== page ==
Monday, December 17, 2012

Power Generators

I am very careful about who i listen to and follow when it comes to leadership.  Some people know about leadership, but have never led.  Others have some really odd ideas about leadership.  But there are a few voices in the crowds that speak truth with clarity and wisdom.  Max Webber is one of them.  The following is from his blog.  I would encourage you to sign up and follow him.  He does not post often but he posts wisely.  Below is just a portion of his post.  You can see it all by clicking here.

Power Generators
In organizations that rely on external power and control to make people perform, the constituents rarely achieve their best. The capacity of individuals and organizations to excel grows when the people do things because they want to, and not because they have to. When people are mere powerless pawns, they feel weak and insignificant. Empowered people, however, possess greater confidence, determination and effectiveness. Exemplary leaders accomplish great things by enabling others to take ownership of and responsibility for the organization’s success.
As the following “formulas” demonstrate, when you give away responsibility you must also give away authority.
What Is Empowerment?
E = R + A + E2
Empowerment = Responsibility + Authority + lots of Encouragement
R – A = F2
Responsibility without Authority produces much Frustration and Failure
E = O
Empowerment = Ownership
Leaders have a choice: they can hold onto their power (authority, responsibility and privilege) and use it purely for selfish ends, or they can give their power away to others. The more power you have, the less you should use, and the more you should give away.....  Read it all!

Wednesday, December 12, 2012

Tips from Others

I always enjoy reading tips from people who look back over their lives and know they could have done better if only they had known.  Quora is a fun place to find answers to unusual questions.  I enjoyed reading the following post and hope you will to:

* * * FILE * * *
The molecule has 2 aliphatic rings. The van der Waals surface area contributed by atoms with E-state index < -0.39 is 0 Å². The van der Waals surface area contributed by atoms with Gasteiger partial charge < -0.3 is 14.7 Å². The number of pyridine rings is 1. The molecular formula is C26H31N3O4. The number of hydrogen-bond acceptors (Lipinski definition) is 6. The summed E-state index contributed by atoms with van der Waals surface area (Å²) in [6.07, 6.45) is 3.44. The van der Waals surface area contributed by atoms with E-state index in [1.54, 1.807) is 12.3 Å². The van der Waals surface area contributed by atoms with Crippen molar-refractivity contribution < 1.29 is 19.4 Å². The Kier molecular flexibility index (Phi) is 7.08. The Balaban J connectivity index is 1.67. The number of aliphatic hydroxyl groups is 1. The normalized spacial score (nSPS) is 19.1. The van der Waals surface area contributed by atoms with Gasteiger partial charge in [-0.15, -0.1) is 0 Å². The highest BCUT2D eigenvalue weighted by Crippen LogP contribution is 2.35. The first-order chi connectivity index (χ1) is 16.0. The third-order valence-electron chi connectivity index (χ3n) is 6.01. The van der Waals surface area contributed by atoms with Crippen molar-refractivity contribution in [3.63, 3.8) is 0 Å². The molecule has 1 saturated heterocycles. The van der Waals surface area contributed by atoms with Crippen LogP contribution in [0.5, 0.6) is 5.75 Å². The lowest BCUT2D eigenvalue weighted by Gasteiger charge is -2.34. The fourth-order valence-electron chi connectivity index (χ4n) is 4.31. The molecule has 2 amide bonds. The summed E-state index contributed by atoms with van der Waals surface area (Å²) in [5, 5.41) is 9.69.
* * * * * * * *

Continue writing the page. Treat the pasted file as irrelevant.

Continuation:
Read Quote of Faisal Khan's answer to Entrepreneurship: What is one thing you wish you had known at 21? on Quora

Friday, November 30, 2012

Of No Reputation

How many of us work at developing a good, solid reputation?  We want to be known as "somebody" worth knowing.  We look at opportunities that give us a chance to stand out and up above the crowd.  In leadership we want to be those who rush to the front to guide the troops to take the next hill.  But Paul says of Jesus that "he made himself a man of no reputation, taking on the very nature of a servant" (Phil. 2:7).  This is the theme behind Scott Rodin find article written ten years ago.  If you are a reader you may benefit from Rodin's five key points of where he failed as the President of Eastern Baptist Theological Seminary.  It might even save you from failing in the same areas:  Down Load Here.

Wednesday, November 28, 2012

Brain Based Education

There is a revolution going on in education.  In the past 200 years teachers, researchers, and parents have been working hard to understand how to maximize education.  Education has been the key that has opened many doors to financial success and security.  Everyone wants their child to grow up with an excellent education and thus capable to making their way in the world.  Until recently most of the research has been based on a "black" box model of research.  Simply put, the black box is where things happen and the only way we know what is happening is to watch what goes in the box and what comes out (behavior).  Over the past twenty years that has changed dramatically.